This article reflects on an online debate forum that discusses how to best plan and implement Education For All goals through ICT use. The debate covers topics of ICT's role more generally, but also considers specific topics of technical use and cost in relation to pedagogy and content.
Siegle, Del. "Using Media and Technology with Gifted Learners." 68P, Prufrock Press, 2005.
As technology has become an everyday part of education in the 21st century, it is now imperative that students become technologically literate by knowing what technology is, how it works, and how it can be put to use to attain goals. In this book, the author answers a series of critical questions regarding technology and learning.
This article is aimed at establishing a basis for understanding how Massively Multiplayer Online Games (MMOGs) can contribute to cognition, learning mechanisms, and the ways in which participation shapes players. In order to establish this basis, researchers use the cognitive ethnographic method to explore the “socially and materially distributed cognitive practices that constitute the game.” Preliminary findings from this ongoing study show that respondents thrive in a collaborative, unstructured gaming environment. In addition, this article shows that when respondents fail, they are encouraged to continue; in this way, “failure functions as feedback.” Finally, this study finds that MMOGs encourage student motivation and a sense of wonder that precedes scientific inquiry.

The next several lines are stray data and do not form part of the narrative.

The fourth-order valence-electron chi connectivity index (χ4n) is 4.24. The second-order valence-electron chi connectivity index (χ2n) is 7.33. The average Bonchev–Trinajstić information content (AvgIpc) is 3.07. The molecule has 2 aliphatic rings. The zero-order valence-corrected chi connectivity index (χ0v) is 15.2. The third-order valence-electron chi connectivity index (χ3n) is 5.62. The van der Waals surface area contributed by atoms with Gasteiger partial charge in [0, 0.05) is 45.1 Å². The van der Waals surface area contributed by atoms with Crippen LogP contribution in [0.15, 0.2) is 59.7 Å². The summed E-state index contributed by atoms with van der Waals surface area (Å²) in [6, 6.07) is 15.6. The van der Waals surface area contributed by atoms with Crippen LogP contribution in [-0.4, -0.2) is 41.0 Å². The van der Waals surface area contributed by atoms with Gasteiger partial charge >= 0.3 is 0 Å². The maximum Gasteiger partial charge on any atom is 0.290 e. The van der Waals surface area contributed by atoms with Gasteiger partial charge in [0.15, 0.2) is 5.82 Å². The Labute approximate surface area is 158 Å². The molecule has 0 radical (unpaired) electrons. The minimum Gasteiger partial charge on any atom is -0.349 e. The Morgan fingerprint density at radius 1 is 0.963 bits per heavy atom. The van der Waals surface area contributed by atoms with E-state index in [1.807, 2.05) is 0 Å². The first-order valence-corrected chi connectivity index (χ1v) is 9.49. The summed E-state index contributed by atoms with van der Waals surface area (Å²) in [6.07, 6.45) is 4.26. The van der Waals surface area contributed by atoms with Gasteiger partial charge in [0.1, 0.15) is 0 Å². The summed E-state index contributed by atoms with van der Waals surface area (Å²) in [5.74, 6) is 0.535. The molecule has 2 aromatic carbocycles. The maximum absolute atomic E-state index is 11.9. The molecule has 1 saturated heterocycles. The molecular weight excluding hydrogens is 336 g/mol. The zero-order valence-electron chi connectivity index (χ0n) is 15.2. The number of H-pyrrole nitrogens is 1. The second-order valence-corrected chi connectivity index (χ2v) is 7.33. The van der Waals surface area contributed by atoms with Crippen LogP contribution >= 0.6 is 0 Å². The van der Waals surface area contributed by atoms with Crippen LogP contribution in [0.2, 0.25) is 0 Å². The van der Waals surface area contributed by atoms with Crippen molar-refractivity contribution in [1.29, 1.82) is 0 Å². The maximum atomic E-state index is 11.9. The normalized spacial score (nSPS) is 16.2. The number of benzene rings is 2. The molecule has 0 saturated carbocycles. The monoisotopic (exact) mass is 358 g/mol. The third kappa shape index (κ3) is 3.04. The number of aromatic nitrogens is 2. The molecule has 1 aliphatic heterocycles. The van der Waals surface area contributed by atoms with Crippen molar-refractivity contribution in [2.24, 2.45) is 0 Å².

The rich world that players are creating in MMPGs (massively multiplayer games) provides an interesting lens to view the potential of new education platforms and theory. A learning theory that focuses on the attributes of MMPGs (dispositions, conceptual blends, and networked imaginations) is presented as a way to view the world of the multiplayer games. The group focus on overcoming a shared problem displayed in these games presents new opportunities for understanding how to approach collective action for civic or group good. Additionally, MMPGs provide a lens into the potential future of the workplaces and societies of tomorrow.
Trucano analyzes and explains the background of the Bridgeit program in Tanzania and looks at the origin of the project by examining text2teach in the Philippines. Much of the success of the program can be attributed to the pedagogical approach used in professional development rather than simply the technology used to implement it. Trucano concludes that the professional development portion of the program will be the most long-lasting and sustainable, while the technology will only (but importantly) serve as the tool that gains most of the headlines. The article stresses the lack of a "silver bullet" in technology.